On-Line Analytical Processing (OLAP) offers the ability to perform complex data analysis within a single SQL statement, increasing the value of the results, while improving performance by decreasing the amount of querying on the database. OLAP functionality is made possible through the use of extensions to SQL statements and window functions. These SQL extensions and functions provide the ability, in a concise way, to perform multidimensional data analysis, data mining, time series analysis, trend analysis, cost allocations, goal seeking, and exception alerting, often with a single SQL statement.
Extensions to the SELECT statement Extensions to the SELECT statement allow you to group input rows, analyze the groups, and include the findings in the final result set. These extensions include extensions to the GROUP BY clause (GROUPING SETS, CUBE, and ROLLUP subclauses), and the WINDOW clause.
The extensions to the GROUP BY clause allow you to partition the input rows in multiple ways, yielding a result set that concatenates the different groups together. You can also create a sparse, multi-dimensional result set for data mining analysis (also known as a data cube). Finally, the extensions provide sub-total and grand-total rows to make analysis more convenient.
The WINDOW clause is used with window functions to provide additional analysis opportunities on groups of input rows.
Window aggregate functions Most of the aggregate functions support the concept of a configurable sliding window that moves down through the input rows as they are processed. Additional calculations can be performed on data in the window as it moves, allowing further analysis in a manner that is more efficient than using semantically equivalent self-join queries, or correlated subqueries.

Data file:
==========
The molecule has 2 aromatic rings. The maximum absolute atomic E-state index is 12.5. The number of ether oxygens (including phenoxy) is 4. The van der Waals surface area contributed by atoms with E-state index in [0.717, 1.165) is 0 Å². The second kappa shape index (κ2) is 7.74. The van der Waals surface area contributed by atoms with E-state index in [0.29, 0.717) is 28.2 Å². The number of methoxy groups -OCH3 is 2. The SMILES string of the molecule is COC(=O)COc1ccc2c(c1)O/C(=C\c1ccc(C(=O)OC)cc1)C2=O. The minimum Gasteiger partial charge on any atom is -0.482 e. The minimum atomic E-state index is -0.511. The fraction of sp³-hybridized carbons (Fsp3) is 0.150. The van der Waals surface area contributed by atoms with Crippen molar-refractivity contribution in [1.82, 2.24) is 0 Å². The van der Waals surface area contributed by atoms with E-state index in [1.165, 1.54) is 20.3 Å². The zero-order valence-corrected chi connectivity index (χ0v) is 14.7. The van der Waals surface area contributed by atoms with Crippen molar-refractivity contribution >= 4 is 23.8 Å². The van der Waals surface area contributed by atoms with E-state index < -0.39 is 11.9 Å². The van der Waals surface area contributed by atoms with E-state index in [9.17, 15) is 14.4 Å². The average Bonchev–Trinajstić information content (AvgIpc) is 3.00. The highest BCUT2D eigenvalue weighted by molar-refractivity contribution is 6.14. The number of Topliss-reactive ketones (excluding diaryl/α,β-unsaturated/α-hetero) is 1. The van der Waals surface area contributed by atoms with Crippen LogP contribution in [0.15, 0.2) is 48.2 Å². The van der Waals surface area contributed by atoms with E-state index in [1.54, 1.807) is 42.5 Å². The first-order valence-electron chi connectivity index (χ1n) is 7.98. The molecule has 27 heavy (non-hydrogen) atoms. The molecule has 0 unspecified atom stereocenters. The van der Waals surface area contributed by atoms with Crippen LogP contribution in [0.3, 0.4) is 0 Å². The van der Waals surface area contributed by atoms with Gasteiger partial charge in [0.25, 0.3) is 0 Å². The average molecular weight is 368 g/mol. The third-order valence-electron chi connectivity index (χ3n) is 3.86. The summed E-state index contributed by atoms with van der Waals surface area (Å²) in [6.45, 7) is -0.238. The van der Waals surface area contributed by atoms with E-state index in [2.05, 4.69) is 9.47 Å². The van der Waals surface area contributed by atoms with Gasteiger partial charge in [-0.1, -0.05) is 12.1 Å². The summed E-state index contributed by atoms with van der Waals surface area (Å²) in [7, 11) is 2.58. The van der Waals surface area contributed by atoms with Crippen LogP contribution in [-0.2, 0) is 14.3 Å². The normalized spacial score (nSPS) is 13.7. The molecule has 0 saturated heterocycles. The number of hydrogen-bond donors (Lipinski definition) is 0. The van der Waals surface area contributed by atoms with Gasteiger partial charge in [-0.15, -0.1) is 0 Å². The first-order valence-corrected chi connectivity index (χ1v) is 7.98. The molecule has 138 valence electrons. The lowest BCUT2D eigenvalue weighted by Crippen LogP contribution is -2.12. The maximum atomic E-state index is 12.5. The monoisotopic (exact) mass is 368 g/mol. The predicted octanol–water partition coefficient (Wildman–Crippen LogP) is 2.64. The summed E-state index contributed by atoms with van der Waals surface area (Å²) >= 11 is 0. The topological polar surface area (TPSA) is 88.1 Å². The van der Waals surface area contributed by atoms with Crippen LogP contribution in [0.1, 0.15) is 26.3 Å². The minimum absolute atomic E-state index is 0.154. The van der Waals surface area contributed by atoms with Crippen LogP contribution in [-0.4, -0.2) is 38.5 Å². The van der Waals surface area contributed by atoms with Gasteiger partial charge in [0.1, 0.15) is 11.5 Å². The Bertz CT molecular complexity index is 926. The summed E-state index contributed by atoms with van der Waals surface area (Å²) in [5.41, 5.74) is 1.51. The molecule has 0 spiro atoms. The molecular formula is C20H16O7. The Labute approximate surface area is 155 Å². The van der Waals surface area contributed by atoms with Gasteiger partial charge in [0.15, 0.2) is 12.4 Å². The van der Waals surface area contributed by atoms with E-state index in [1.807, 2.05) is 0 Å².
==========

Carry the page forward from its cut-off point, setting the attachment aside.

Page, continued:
For example, window aggregate functions, coupled with the CUBE, ROLLUP, and GROUPING SETS extensions to the GROUP BY clause, provide an efficient mechanism to compute percentiles, moving averages, and cumulative sums in a single SQL statement that would otherwise require self-joins, correlated subqueries, temporary tables, or some combination of all three.
You can use window aggregate functions to obtain such information as the quarterly moving average of the Dow Jones Industrial Average, or all employees and their cumulative salaries for each department. You can also use them to compute variance, standard deviation, correlation, and regression measures.
Window ranking functions Window ranking functions allow you to form single-statement SQL queries to obtain information such as the top 10 products shipped this year by total sales, or the top 5% of salespersons who sold orders to at least 15 different companies.
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